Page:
Friday, January 11, 2013

Reuters retracts story that said a cheaper iPhone is not coming

Reuters has retracted s story it posted on Thursday. The major media outlet said that it had withdrawn its original story, which stated that Apple was not going to create a cheap iPhone.

Reuters said its earlier story was based on a Shanghai Evening News report that was "subsequently updated with substantial changes to its content." It added that it did not indtend to post a new story.

Reuters original story had quoted Schiller as saying:
[...] every product that Apple creates, we consider using only the best technology available. This includes the production pipeline, the Retina display, the unibody design, to provide the best product to the market. [...]

At first, non-smartphones were popular in the Chinese market, now cheap smartphones are more popular and non-smartphones are out. Despite the popularity of cheap smartphones, this will never be the future of Apple’s products. In fact, although Apple’s market share of smartphones is just about 20 percent, we own the 75 percent of the profit.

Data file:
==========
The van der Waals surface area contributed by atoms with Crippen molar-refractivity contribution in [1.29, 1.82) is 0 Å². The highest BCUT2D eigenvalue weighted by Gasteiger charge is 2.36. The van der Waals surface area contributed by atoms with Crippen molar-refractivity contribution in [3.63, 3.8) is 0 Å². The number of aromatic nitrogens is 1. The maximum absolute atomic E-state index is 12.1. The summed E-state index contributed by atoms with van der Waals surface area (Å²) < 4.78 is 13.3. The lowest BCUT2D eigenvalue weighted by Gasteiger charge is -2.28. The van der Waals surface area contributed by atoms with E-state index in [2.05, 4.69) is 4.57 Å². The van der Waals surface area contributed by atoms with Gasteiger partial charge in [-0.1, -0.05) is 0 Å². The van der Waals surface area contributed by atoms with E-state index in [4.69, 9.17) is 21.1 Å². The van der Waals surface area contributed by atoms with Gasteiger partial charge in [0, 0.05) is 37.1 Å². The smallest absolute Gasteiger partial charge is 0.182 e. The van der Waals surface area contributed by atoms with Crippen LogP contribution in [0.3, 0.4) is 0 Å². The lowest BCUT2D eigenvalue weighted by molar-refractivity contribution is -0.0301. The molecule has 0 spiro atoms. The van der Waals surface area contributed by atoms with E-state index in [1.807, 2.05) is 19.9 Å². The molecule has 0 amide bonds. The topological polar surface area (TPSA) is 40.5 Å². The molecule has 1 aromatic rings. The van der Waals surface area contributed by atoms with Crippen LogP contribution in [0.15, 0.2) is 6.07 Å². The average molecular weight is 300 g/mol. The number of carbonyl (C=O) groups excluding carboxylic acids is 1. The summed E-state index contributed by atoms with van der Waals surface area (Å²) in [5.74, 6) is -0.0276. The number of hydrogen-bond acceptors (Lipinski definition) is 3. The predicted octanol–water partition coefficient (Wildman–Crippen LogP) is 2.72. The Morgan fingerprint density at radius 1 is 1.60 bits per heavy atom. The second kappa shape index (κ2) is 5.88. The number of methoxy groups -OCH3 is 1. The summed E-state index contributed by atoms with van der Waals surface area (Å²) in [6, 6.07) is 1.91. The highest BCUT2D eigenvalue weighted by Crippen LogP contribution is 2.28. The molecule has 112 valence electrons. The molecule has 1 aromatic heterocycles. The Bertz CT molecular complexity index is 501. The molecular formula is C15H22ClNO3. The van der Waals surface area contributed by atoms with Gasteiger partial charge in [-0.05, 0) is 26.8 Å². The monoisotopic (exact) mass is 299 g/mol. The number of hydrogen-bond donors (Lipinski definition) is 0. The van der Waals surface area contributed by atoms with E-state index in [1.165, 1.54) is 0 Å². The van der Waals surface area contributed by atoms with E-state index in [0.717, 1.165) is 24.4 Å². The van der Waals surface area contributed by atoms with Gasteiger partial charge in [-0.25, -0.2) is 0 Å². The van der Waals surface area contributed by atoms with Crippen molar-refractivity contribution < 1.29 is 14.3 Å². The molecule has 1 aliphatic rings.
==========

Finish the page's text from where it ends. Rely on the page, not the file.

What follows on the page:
It's unclear exactly what the "substantial changes" made to the story are. The original story -- or perhaps the modified one -- remains hosted at, and the text, at least as translated by Google Translate, claiming that Schiller said Apple will not develop "cheap smartphones," with the translated text saying Apple will not develop "cheap smart phones will not be developed in order to grab market share away."

The original Chinese report drew attention due to recent rumors claiming Apple plans to build a lower cost iPhone and ship it by the end of this year. The Wall Street Journal said that the device would target emerging markets such as China, where cost, particularly sans contract, had led to Android dominance. That report was backed by a Bloomberg report that said that the lower-cost device would be priced between $99 and $149. It was unclear if that price was subsidized with a contract or not. Meanwhile, earlier in the week, DigiTimes also wrote that Apple would ship a cheaper device, but with a larger screen, rather than the smaller-sized device most have been expecting. Currently, Apple's lowest-priced iPhone is the iPhone 4, which can be acquired for free with a new two-year service contract. However, when purchased sans contract, and thus without subsidy, the iPhone 4 costs $450 in the U.S., and taxes increase that price to $490 in China and $750 in Brazil. Withdrawing the story doesn't necessarily mean a lower-cost iPhone is coming. We assume Apple did not ask the to retract the story. After all, the Reuters story cast doubt on the earlier ones, which one would think secretive Apple would love.

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